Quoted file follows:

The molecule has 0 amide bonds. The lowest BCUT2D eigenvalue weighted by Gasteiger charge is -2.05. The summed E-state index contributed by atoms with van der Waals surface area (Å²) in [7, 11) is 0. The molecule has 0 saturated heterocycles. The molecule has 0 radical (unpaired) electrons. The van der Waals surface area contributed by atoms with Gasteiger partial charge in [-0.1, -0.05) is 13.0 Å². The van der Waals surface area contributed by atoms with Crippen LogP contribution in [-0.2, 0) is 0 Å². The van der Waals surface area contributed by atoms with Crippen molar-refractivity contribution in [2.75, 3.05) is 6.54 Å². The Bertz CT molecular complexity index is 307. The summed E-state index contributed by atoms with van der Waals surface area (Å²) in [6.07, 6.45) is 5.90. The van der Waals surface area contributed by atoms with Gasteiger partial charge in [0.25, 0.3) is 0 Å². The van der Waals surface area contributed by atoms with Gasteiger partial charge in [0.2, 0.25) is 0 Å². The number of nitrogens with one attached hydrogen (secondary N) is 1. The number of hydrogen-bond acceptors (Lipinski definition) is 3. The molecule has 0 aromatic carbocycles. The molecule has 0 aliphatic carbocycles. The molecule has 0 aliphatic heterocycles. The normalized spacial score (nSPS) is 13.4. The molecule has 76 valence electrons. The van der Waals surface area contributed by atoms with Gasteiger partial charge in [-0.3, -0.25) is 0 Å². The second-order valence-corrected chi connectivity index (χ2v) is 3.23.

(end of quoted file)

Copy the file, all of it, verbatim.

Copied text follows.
The molecule has 0 amide bonds. The lowest BCUT2D eigenvalue weighted by Gasteiger charge is -2.05. The summed E-state index contributed by atoms with van der Waals surface area (Å²) in [7, 11) is 0. The molecule has 0 saturated heterocycles. The molecule has 0 radical (unpaired) electrons. The van der Waals surface area contributed by atoms with Gasteiger partial charge in [-0.1, -0.05) is 13.0 Å². The van der Waals surface area contributed by atoms with Crippen LogP contribution in [-0.2, 0) is 0 Å². The van der Waals surface area contributed by atoms with Crippen molar-refractivity contribution in [2.75, 3.05) is 6.54 Å². The Bertz CT molecular complexity index is 307. The summed E-state index contributed by atoms with van der Waals surface area (Å²) in [6.07, 6.45) is 5.90. The van der Waals surface area contributed by atoms with Gasteiger partial charge in [0.25, 0.3) is 0 Å². The van der Waals surface area contributed by atoms with Gasteiger partial charge in [0.2, 0.25) is 0 Å². The number of nitrogens with one attached hydrogen (secondary N) is 1. The number of hydrogen-bond acceptors (Lipinski definition) is 3. The molecule has 0 aromatic carbocycles. The molecule has 0 aliphatic carbocycles. The molecule has 0 aliphatic heterocycles. The normalized spacial score (nSPS) is 13.4. The molecule has 76 valence electrons. The van der Waals surface area contributed by atoms with Gasteiger partial charge in [-0.3, -0.25) is 0 Å². The second-order valence-corrected chi connectivity index (χ2v) is 3.23.